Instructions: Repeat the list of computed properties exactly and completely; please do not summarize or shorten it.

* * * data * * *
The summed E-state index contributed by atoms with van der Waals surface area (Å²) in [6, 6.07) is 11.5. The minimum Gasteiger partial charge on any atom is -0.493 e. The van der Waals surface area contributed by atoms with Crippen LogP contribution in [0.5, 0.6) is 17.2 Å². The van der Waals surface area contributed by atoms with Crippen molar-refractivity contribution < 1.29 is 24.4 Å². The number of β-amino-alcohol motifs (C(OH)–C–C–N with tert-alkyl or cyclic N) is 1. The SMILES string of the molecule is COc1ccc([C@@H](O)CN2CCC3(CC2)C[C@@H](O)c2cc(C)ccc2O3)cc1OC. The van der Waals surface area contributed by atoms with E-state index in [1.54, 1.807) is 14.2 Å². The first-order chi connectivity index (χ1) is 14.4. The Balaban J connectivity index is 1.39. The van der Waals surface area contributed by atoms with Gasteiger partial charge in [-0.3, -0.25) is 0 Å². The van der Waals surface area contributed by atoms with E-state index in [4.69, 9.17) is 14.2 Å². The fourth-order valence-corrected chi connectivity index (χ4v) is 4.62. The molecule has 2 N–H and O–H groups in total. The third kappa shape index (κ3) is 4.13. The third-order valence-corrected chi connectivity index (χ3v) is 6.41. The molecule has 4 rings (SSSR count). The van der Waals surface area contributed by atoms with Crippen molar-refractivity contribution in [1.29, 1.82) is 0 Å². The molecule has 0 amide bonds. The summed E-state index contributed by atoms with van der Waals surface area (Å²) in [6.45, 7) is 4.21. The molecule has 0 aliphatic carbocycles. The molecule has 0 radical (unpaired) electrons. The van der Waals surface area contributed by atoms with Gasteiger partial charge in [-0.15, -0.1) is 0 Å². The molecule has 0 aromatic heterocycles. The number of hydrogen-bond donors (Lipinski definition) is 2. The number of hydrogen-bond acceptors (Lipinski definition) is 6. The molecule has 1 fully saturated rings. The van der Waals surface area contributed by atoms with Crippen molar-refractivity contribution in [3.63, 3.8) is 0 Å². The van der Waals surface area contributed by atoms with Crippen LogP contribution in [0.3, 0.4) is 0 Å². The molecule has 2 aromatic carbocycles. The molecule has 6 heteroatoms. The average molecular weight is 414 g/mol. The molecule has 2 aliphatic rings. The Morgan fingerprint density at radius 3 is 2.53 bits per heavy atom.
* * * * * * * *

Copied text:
The summed E-state index contributed by atoms with van der Waals surface area (Å²) in [6, 6.07) is 11.5. The minimum Gasteiger partial charge on any atom is -0.493 e. The van der Waals surface area contributed by atoms with Crippen LogP contribution in [0.5, 0.6) is 17.2 Å². The van der Waals surface area contributed by atoms with Crippen molar-refractivity contribution < 1.29 is 24.4 Å². The number of β-amino-alcohol motifs (C(OH)–C–C–N with tert-alkyl or cyclic N) is 1. The SMILES string of the molecule is COc1ccc([C@@H](O)CN2CCC3(CC2)C[C@@H](O)c2cc(C)ccc2O3)cc1OC. The van der Waals surface area contributed by atoms with E-state index in [1.54, 1.807) is 14.2 Å². The first-order chi connectivity index (χ1) is 14.4. The Balaban J connectivity index is 1.39. The van der Waals surface area contributed by atoms with Gasteiger partial charge in [-0.3, -0.25) is 0 Å². The van der Waals surface area contributed by atoms with E-state index in [4.69, 9.17) is 14.2 Å². The fourth-order valence-corrected chi connectivity index (χ4v) is 4.62. The molecule has 2 N–H and O–H groups in total. The third kappa shape index (κ3) is 4.13. The third-order valence-corrected chi connectivity index (χ3v) is 6.41. The molecule has 4 rings (SSSR count). The van der Waals surface area contributed by atoms with Crippen molar-refractivity contribution in [1.29, 1.82) is 0 Å². The molecule has 0 amide bonds. The summed E-state index contributed by atoms with van der Waals surface area (Å²) in [6.45, 7) is 4.21. The molecule has 0 aliphatic carbocycles. The molecule has 0 radical (unpaired) electrons. The van der Waals surface area contributed by atoms with Gasteiger partial charge in [-0.15, -0.1) is 0 Å². The molecule has 0 aromatic heterocycles. The number of hydrogen-bond donors (Lipinski definition) is 2. The number of hydrogen-bond acceptors (Lipinski definition) is 6. The molecule has 1 fully saturated rings. The van der Waals surface area contributed by atoms with Crippen molar-refractivity contribution in [3.63, 3.8) is 0 Å². The van der Waals surface area contributed by atoms with Crippen LogP contribution in [0.3, 0.4) is 0 Å². The molecule has 2 aromatic carbocycles. The molecule has 6 heteroatoms. The average molecular weight is 414 g/mol. The molecule has 2 aliphatic rings. The Morgan fingerprint density at radius 3 is 2.53 bits per heavy atom.